ACLU: County Jails Are Not Compliant With Prison Rape Elimination Act
*Updated 10:11am to reflect Sheriffs Association comments.
A new report from the ACLU of North Carolina suggests many of the state's county jails are not compliant with sexual assault prevention measures. The group says of the state's 100 counties, 58 responded to requests regarding the measures jails take to prevent the assault of prisoners. None of those 58 were in full compliance with the Prison Rape Elimination Act, a 2003 federal law.
The group's report focuses heavily on compliance involving inmates under the age of 18. Where most counties seem to be falling down is with keeping incarcerated youth (a particularly vulnerable population) separate from incarcerated adults.
"Their sleeping quarters are separated but the rest of the time they are not separated from the adult population," said Sarah Preston, Policy Director for the ACLU of North Carolina. She points out that many facilities were not initially meant to house separate populations in the first place.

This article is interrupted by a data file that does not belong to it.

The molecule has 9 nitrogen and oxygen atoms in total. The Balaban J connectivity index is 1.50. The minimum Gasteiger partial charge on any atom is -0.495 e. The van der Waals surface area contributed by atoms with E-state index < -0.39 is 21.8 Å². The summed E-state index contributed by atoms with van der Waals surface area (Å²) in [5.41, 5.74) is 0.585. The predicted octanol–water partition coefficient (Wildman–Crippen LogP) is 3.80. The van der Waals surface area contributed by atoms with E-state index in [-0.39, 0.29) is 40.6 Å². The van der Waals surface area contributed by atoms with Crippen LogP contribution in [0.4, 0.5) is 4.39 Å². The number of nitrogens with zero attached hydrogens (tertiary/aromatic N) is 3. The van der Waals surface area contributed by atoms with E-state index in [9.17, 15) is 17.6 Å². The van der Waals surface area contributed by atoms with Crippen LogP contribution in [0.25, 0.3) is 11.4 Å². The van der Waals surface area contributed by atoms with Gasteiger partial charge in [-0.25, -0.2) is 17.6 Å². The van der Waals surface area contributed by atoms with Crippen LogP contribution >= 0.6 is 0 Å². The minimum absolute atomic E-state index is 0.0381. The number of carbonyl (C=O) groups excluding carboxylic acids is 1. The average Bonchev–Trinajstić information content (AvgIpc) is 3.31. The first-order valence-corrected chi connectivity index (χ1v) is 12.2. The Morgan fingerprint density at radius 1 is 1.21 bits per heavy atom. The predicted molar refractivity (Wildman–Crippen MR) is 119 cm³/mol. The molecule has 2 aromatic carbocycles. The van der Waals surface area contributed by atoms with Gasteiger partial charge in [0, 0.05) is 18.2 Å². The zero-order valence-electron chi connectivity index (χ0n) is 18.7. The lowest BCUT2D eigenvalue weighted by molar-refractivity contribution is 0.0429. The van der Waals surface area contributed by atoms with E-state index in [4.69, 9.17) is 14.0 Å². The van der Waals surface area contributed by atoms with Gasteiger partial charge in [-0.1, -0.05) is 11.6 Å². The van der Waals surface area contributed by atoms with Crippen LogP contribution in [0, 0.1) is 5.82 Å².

"The facilities never really were designed for juveniles, and therefore they were not designed to make it easy to keep the juveniles separate," said Preston. "So we're just kind of throwing these 16- and 17-year-olds in with the adult population. And that's something that was a roadblock for some of these facilities that might want to comply."
Nine of the 58 respondents looked to be attempting full-compliance, according to the report.
The group blames the failures on a lack of oversight at the county level. State prisons are required to be certified by the state Department of Public Safety in order to receive federal funding. Local prisons don't fall under that same regulatory structure. The North Carolina Sheriff's Association had not yet seen the report when we reached them.
"We knew that no one else was looking at whether the county-level jails were compliant," said Preston. "And we knew that was something that might get overlooked."
North Carolina is one of two states that allow placement of 16- and 17-year-olds with adult inmates.